As the new year approaches, we all have a tendency to look forward or to look back. Those who look forward often draw up a list of resolutions to make their lives better: commitments to eat better, to exercise, to travel, and to be more disciplined in other areas of life. Meanwhile, those who look back sometimes reflect on their accomplishments or their new experiences; Christmas letters, for example, are full of stories about trips or graduations or new additions to the family. In this essay, I, too, have decided to look back but not just one year back. I have looked back at all my New Year’s Eves, all 68 of them, so I could come up with a list of my top five most memorable.
5. New Year’s Eve 1999. Do you remember Y2K and the concern leading up to it? We all worried that computers worldwide would crash and that, as a result, our electrical systems would also shut down and leave us all in complete darkness. Consequently, Barbara and I decided that we would stay at home that night with Maria (then 14) and Katrina (11) just in case something drastic happened. We ate dinner, we played Scrabble, we watched on television as other countries to our east celebrated their new years without problems, and we realized we’d be okay too. Then, we watched a movie together and ate junk food and dessert before we finally saw the ball drop in Times Square at midnight. The whole evening was pleasantly peaceful and a sweet reminder that simple times with our immediate family are so wonderful and precious.
4. New Year’s Eve 1995. Just four years earlier, we decided to venture out for a first-night celebration in nearby Albany, New York. At the time, the city-wide, first-night experience was a relatively new concept in our immediate area, so we decided to give it a try. Unfortunately, December 31st of that year was brutally cold and windy. Nonetheless, we embarked on our journey, and one of the first things we did was eat free ice cream provided by Ben and Jerry’s in an outdoor park. “Are we crazy?” We asked ourselves, and Maria (then 10) and Katrina (7) both agreed that, yes, we were crazy, but the experience was fun too. As we walked the streets that night, we listened to lots of live music, and we ducked inside at times to watch other entertainers and to warm up a bit.
By 11:00 p.m., though, my three fellow travelers were cold and tired and ready to go home. “No,” I said dramatically. “We have to stay out until midnight, so we can see the fireworks.” Barbara tried to talk some sense into me, but I was determined to complete our first-night adventure. “We’re all just cold and hungry,” I reasoned. “Let’s get some pizza frites, and we’ll all feel better.” And sure enough, those warm portions of fried dough covered in sugar did the trick. We survived the last hour on the streets, and we watched the fireworks explode over the Hudson River just before we headed off to the warmth and safety of our home.
3. New Year’s Eve 1994. When couples first have children, the parents of those children have to gradually figure out how to share their family visits during the holidays, so both sets of grandparents can see the grandchildren. When Barbara and I raised our girls, we were fortunate enough to spend Christmas Day with her family and get together with my family on the following Saturday. Typically, we’d arrive at my parents’ place in Amsterdam during the late afternoon, share a meal together, open presents, and play with the kids until 10:00 or 10:30 before heading home. In 1994, however, the Saturday after Christmas also happened to be New Year’s Eve, a combination that only occurs every five to ten years depending on the leap year. So, on that particular day, instead of leaving Grandma and Grandpa’s house at a reasonable hour, we all stayed until midnight and then some. It was a wonderful mad house with eleven adults and nine grandchildren between the ages of five and fourteen. We sang songs and played games, and we ate lots of desserts, sweets that no doubt added to the energy and excitement in the room when we later opened presents and counted down the final seconds of 1994.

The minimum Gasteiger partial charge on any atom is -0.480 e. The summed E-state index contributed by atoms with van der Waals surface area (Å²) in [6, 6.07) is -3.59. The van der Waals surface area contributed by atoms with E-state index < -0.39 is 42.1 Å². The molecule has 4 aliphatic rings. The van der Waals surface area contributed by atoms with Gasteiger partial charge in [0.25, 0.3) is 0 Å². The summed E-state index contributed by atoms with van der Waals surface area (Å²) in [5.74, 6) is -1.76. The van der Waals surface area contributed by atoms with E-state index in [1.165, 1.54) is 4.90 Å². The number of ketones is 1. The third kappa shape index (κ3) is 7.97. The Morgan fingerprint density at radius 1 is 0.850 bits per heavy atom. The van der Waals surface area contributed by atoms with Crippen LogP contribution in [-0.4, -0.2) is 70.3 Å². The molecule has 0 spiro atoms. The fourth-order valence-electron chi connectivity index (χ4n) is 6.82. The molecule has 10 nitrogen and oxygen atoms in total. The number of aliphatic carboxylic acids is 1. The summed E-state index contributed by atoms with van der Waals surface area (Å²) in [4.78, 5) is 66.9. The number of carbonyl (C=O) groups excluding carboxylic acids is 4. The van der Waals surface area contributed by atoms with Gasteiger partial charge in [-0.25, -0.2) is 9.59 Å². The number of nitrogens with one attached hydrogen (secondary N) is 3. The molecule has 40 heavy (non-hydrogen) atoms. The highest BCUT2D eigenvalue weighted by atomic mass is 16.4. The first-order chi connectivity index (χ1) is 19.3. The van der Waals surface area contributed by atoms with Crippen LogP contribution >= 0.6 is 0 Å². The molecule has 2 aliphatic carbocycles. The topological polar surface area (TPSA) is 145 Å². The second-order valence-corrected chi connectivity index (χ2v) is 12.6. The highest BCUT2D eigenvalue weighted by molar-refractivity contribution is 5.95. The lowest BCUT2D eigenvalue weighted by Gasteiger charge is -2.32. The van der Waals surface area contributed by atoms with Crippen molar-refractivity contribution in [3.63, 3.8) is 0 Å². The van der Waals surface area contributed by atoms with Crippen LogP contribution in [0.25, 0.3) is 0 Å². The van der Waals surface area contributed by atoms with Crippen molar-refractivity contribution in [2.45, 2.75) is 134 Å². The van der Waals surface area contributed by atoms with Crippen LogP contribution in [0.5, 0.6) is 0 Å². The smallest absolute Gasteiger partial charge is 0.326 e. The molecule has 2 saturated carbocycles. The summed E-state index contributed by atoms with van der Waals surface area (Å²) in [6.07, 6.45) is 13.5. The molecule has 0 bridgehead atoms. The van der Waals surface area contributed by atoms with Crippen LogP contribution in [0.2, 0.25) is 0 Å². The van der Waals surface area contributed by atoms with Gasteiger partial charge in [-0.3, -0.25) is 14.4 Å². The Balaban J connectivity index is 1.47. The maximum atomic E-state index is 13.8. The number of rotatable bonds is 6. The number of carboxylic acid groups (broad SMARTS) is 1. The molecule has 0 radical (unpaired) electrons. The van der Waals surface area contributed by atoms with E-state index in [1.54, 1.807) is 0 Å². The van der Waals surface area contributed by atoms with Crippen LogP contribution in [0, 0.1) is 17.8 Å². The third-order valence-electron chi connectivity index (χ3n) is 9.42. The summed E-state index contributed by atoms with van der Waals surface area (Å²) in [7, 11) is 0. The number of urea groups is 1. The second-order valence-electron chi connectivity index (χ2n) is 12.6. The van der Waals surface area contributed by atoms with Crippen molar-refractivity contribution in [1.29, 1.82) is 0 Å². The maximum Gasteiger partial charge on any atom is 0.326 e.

2. New Year’s Eve 2007. By the time Maria and Katrina were both in college, they no longer wanted to spend New Year’s Eve with Mom and Dad, so we invited five other couples in a similar situation over for the evening. In our townhouse, twelve people is a real crowd, but we all squeezed in and had a good time. We shared hors d’oeuvres, ate a pot-luck dinner, and devoured lots of cookies, cakes, and pies afterwards and even played a few trivia games. Beforehand, Barbara wasn’t sure if all those old timers would actually stay awake until midnight, but they all made it until 2008 arrived, and no one fell asleep ahead of time.
1. New Year’s Eve 1983. Barbara and I met in June of 1983, and by the end of that summer, I knew I wanted to marry her. Rather than propose to her on Christmas, though, as many people have done, I decided I wanted to wait until the new year to officially begin our life together. So, on New Year’s Eve, we attended a small house party with friends from our church, and after midnight, we left and returned to Barbara’s apartment. There, I asked her a short series of questions:
Will you be with me in 1984?
Will you be with me forever?
Will you marry me?
Will you wear this ring?
Amazingly, she answered “Yes” to each of those questions, thus making that evening my most memorable New Year’s Eve ever.
So, do Barbara and I have any plans for New Year’s Eve 2019? No, nothing definite yet. We tend to be last-minute planners, so maybe we’ll invite some friends over, or maybe we’ll go out with friends for dinner and a movie. Whatever we do, I hope and pray that we all enjoy the evening as we look backward with a grateful heart for all the blessings we’ve received through the years and look forward with optimism and hope for the new year — 2020.